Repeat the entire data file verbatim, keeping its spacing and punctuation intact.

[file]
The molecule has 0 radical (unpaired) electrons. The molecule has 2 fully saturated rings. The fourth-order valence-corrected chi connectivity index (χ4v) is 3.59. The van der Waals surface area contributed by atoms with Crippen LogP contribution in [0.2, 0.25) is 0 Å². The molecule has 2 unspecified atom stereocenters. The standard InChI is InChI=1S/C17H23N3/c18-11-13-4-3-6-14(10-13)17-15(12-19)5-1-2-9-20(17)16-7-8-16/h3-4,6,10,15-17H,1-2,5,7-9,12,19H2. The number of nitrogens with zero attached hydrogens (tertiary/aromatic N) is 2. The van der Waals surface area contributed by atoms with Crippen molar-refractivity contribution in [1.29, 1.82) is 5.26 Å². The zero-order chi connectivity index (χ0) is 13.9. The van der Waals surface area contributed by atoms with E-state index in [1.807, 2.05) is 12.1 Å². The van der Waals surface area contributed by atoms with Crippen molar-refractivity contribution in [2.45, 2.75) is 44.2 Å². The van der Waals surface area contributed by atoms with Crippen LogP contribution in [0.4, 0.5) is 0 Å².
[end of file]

The molecule has 0 radical (unpaired) electrons. The molecule has 2 fully saturated rings. The fourth-order valence-corrected chi connectivity index (χ4v) is 3.59. The van der Waals surface area contributed by atoms with Crippen LogP contribution in [0.2, 0.25) is 0 Å². The molecule has 2 unspecified atom stereocenters. The standard InChI is InChI=1S/C17H23N3/c18-11-13-4-3-6-14(10-13)17-15(12-19)5-1-2-9-20(17)16-7-8-16/h3-4,6,10,15-17H,1-2,5,7-9,12,19H2. The number of nitrogens with zero attached hydrogens (tertiary/aromatic N) is 2. The van der Waals surface area contributed by atoms with Crippen molar-refractivity contribution in [1.29, 1.82) is 5.26 Å². The zero-order chi connectivity index (χ0) is 13.9. The van der Waals surface area contributed by atoms with E-state index in [1.807, 2.05) is 12.1 Å². The van der Waals surface area contributed by atoms with Crippen molar-refractivity contribution in [2.45, 2.75) is 44.2 Å². The van der Waals surface area contributed by atoms with Crippen LogP contribution in [0.4, 0.5) is 0 Å².